|Listen to Hazel's interview|
"If you’ve just been diagnosed with cancer, just get you some hugs, get a lot of hugs. If you can get some hugs first, that gives you the strength to go on and start this fight. You may cry, but if you get enough hugs, enough so that laughter comes in, they tell us that makes the endorphins change. And when the endorphins change, they start fighting the cancer cells before you even get started. So my body goes to acting silly – get me a funny video, movie, something, it’s time to laugh! Almost everybody, people who never laughed before – make them laugh, their endorphins change right before your eyes.
"Everybody that really knows me, they support me whether I talk to them, whether we see each other or not. And if I don’t talk to them, in a little while, they want to know what the problem is. What I want them to know is that I love them dearly. The friends I really love, we can just hold hands. Just look at each other and giggle. We don’t have to say one word. It’s amazing! But when we do, we never offend each other, regardless. If one of us makes a mistake and cusses – which I’m usually the one – it’s okay.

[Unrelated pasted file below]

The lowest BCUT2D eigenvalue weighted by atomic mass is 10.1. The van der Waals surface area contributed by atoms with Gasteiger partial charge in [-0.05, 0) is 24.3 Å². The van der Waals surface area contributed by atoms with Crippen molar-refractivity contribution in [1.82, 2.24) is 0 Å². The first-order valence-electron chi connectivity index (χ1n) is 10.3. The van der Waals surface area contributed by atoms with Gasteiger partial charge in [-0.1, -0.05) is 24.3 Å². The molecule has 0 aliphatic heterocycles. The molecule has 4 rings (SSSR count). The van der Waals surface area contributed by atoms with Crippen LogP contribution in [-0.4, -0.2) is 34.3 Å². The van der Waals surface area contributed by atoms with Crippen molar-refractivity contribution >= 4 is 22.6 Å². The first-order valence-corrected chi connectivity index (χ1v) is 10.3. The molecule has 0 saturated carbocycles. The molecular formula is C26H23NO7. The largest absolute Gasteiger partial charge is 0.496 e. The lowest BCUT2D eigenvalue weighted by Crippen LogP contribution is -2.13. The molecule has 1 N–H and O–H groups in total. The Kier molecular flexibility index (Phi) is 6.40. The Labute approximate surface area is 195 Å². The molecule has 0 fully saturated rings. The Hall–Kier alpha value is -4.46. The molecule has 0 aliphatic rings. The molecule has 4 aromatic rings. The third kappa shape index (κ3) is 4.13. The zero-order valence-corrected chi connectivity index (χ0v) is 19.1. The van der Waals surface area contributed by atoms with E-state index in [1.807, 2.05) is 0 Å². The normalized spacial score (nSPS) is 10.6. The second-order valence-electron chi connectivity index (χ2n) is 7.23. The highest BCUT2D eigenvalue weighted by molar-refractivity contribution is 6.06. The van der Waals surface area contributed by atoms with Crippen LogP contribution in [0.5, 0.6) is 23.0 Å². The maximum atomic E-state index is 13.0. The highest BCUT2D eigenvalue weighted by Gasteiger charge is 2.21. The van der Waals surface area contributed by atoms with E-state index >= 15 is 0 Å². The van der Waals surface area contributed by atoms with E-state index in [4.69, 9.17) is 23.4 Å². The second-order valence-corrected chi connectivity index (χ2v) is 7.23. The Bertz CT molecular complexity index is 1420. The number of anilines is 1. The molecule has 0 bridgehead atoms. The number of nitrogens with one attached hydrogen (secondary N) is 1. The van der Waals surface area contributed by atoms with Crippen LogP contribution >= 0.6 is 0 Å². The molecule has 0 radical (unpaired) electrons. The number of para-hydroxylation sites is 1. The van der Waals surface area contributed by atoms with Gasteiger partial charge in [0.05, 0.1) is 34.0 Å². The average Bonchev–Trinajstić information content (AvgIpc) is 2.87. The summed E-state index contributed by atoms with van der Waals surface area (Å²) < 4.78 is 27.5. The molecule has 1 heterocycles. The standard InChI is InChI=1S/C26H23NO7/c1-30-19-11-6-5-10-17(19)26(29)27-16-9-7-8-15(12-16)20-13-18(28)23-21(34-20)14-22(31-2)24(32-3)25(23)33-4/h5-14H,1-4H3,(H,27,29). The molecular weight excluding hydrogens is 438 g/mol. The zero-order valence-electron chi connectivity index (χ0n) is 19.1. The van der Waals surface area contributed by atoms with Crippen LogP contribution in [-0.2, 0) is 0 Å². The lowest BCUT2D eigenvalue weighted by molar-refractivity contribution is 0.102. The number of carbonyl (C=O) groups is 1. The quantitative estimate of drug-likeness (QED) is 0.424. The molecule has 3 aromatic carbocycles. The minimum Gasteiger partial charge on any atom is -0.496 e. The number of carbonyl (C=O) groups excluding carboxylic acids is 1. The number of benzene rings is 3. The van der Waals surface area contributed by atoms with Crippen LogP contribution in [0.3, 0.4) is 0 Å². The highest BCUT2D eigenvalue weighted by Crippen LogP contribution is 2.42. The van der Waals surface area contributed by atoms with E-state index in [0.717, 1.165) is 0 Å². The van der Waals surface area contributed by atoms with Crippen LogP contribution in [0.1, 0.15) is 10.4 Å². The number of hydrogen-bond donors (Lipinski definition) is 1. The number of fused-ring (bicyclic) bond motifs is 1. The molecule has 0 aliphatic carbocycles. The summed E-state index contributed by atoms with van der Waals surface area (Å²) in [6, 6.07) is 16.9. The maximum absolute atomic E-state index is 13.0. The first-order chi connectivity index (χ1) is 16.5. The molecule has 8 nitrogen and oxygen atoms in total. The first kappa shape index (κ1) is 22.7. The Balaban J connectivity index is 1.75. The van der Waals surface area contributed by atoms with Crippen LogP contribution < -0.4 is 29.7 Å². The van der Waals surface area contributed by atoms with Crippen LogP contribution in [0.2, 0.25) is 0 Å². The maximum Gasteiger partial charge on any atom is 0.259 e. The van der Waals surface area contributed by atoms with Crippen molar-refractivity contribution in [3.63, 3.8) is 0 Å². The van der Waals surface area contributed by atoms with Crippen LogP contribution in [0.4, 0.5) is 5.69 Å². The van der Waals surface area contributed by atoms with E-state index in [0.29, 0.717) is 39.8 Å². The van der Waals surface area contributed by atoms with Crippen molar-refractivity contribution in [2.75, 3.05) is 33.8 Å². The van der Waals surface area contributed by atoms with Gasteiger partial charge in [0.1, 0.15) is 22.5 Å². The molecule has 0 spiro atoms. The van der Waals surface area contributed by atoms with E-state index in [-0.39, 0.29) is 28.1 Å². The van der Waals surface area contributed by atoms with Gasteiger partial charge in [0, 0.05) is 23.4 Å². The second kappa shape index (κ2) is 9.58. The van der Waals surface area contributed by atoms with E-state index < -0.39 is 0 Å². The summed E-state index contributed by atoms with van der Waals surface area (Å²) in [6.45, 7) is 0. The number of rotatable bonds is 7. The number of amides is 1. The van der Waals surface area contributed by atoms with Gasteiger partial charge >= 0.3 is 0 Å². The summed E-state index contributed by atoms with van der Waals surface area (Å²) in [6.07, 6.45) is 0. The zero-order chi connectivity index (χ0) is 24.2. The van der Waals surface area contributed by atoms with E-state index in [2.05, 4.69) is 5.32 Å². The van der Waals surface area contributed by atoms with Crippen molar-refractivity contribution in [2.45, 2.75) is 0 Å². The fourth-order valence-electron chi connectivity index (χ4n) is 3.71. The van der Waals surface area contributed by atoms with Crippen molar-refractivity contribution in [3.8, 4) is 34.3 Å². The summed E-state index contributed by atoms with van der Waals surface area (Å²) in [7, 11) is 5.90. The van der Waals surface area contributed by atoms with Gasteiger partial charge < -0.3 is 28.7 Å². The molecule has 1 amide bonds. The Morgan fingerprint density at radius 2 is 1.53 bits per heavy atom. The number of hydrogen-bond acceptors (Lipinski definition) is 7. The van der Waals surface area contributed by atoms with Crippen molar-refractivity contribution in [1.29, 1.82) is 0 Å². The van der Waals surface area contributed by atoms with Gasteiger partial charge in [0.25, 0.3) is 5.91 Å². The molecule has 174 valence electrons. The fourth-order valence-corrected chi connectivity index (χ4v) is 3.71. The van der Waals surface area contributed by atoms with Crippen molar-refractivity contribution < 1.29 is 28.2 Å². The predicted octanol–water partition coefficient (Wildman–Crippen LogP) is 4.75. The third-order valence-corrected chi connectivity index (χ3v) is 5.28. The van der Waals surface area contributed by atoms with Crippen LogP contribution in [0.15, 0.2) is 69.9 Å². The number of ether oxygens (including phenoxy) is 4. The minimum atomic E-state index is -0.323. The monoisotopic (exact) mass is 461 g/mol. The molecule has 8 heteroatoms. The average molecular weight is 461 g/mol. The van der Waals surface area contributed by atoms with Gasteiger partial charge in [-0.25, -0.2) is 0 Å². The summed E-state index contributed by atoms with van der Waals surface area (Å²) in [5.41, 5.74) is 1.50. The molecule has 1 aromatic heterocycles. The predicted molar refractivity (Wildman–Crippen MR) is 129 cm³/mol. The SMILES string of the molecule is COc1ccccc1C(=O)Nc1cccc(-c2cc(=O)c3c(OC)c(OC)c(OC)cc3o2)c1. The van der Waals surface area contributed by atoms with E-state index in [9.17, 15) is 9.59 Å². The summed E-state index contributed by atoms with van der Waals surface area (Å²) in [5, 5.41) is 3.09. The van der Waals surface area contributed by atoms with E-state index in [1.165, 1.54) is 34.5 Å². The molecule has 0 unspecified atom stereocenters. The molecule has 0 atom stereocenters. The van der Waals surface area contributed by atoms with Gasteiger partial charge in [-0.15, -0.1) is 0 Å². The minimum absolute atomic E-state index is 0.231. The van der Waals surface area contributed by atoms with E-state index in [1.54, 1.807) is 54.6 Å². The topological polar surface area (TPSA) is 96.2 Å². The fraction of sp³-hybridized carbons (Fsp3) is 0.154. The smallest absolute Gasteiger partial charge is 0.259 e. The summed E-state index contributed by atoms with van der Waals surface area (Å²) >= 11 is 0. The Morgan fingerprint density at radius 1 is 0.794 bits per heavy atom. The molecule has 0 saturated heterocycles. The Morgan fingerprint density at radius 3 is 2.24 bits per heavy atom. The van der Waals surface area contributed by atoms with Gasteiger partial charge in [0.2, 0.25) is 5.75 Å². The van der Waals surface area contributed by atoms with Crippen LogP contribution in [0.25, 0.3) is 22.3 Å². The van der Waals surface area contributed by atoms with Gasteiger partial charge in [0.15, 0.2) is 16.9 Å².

"I grew up where there was talk of racism all the time. Now I just don’t see things that way anymore. Some of my prejudices have changed since cancer. Because cancer somehow made everything colorless. It’s not color blind, it’s color-less. We have a writing group with cancer people, and in that group there’s so many different cultures. I’m beginning to see things, since cancer, as different, everybody’s okay.
"Patience, cancer has taught me how to be patient, how to see things a different way. I changed my views on death because I’m not afraid anymore. Cancer has made me look at everything that happened to me in life different. Everything.
"Cancer teaches you, if you listen. And most of us start listening."